Each one lasted from 45 minutes to an hour and a half, which I have found to be common. I think these experiences contribute to a growing body of knowledge, in which I have encountered and interacted directly with a "person" whom Jung might identify (in a non-lucid dream, at least) as the anima. Jeremy Taylor, for his part, has argued that the term anima lacks something, and I agree, especially as it pertains to lucid dreams and out-of-body experiences. He suggests using the term "consort," but I think that conveys sexual overtones, which are rarely present in my encounters. I would prefer "companion." I have found over the last several years that she presents herself not as a "symbol" or "just" the other half of oneself, but someone who is deeply personal, autonomous, and mysterious. Jung might smile and nod as this description, but I would not call her "my" anything, but rather a person whose identity cannot be reduced to labels or "parts" of oneself.
In the first experience, I become lucid, apparently only moments after dozing off. I see a woman in an indoor setting to whom I announce that I am dreaming. Though I don't know her, I sense that she is my guide in the dream. We hold hands and fly out of the window of the building. We are immediately immersed in darkness. So I/we (she doesn't seem involved in this decision) decide to fly lower in an attempt to emerge from the darkness. We then realize that the best thing to do is to go up instead, so we fly up into the sky hoping to emerge from the darkness. Then, suddenly, we are in a very brilliantly lit, beautiful place. Apparently, we are in another world--another planet in another star system. The world is similar to Earth, but there are some exceptions. For instance, the vegetation looks slightly different and I even see some cactus-like plants along the walkway floating above the ground. I walk with my companion who tells me about world we are in. (Although later, I conclude that I spent over an hour in the experience, I do not remember much of what we talked about.) We come upon some male youth who are outside in a park-like setting beneath beautiful deciduous trees that glow golden in the light.
They realize that I am from another system and tell me more about their home planet. I notice that they are wearing some form of headgear, much like a headband, which I am told is an extension of their cognitive capacities (such as Ray Kurtzwell has predicted is in store for us in a few years). I know that each headband is fitted to the individual, and cannot be used by anyone else, so I am unable to simply borrow one to see how it works. We continue to talk and visit about a numerous subjects. I know that I cannot stay there, but I want to learn everything I can about the planet on which they live. The woman is very beautiful, and looks androgynous, without discernible breasts. I am not even sure it's a woman. Regardless, the person is especially warm and caring as if he/she knows me on a deep soulful level.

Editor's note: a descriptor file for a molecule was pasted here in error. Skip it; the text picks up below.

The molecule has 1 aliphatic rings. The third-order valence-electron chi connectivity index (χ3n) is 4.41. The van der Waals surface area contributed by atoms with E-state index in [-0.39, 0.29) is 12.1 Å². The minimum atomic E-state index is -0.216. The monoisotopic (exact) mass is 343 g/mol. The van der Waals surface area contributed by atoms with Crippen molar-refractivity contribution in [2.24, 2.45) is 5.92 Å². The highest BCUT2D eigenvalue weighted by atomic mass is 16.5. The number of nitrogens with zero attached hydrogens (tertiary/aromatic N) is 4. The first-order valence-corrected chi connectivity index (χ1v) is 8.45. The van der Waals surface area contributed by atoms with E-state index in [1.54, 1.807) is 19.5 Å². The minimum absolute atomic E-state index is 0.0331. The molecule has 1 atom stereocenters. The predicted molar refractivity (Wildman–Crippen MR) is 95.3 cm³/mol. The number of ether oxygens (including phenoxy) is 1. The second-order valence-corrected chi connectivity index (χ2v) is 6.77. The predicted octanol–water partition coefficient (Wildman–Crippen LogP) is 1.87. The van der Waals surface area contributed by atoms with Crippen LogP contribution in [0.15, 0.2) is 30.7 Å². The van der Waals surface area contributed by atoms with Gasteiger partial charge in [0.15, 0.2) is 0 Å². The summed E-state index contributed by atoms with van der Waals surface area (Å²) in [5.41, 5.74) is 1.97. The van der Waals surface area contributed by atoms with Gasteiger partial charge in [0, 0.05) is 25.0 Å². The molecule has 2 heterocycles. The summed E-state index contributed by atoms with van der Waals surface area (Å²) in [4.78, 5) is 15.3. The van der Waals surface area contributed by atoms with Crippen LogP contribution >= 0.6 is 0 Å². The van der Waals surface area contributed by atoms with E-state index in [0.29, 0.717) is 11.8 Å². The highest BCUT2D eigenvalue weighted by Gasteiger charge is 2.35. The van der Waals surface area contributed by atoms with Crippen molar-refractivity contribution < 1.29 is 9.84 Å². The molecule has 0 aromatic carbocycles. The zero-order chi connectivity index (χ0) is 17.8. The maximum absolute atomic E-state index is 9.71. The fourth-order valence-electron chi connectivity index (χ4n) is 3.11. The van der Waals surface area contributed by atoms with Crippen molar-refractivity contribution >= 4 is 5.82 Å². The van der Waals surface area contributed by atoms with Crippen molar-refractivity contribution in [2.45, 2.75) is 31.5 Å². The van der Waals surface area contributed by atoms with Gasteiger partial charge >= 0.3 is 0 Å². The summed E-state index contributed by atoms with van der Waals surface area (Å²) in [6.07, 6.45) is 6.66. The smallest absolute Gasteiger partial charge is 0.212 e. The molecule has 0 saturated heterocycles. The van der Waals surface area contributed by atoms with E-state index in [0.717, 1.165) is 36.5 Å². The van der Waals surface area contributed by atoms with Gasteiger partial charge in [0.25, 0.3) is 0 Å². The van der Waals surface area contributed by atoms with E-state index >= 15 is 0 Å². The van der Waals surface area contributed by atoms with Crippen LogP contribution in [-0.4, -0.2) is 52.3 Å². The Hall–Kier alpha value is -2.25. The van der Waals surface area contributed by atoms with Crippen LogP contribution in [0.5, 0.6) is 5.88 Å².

At some point we go into a room where music is playing. It appeared to be Faure’s Requiem, specifically the final movement called Sanctus. She is so moved by it that she bends over and becomes entranced by the music. Her lips move to the music, and I try to catch your eye, but she is too entranced by the music to notice anything else. Suddenly, the music changes from the Requiem mass to a more spirited modern rendition. I am pleased by the novelty of the piece, and I’m moved by it (even though I love Faure’s Requiem). Then, I go into the adjoining room and begin to dance, thinking that she would be pleased that I am breaking out of my usual shell. In the room, there are many sculptures of glass arranged on individual pedestals. Realizing that I am surrounded by delicate sculptures, I think better of dancing so I stop just as a young man walks into the room. He can see that I have been moved by the music, and he says that he, too, loves music by the composer who is a woman by the last name of Roan or Roehn. At that point I take leave of him and I walk through the incredibly rich and beautiful setting into an area where they are apparently serving food. I've been chewing gum (as usual) and decide to dispose the gum by throwing it into the trash basket in the food serving area, but it misses the trash and lands on the floor. I feel sheepish that I've been so clumsy, but a woman picks the gum up and smiles at me and comments that the gum smells good. I then smile back and take leave of her and decide to leave the area again. I fly out the door up into the sky, finding that it is effortless to fly fast. I am so enthralled by the experience and so impressed by its brilliance and vividness that I wonder if, by chance, I have died. I am not afraid, but I want to know if death has made this experience so extraordinary. So I try to tune into my body and force my eyes open. After a great deal of effort, I finally succeed in seeing that my body is indeed in bed. Just at that moment, Julie moves, thus further extracting me from the experience.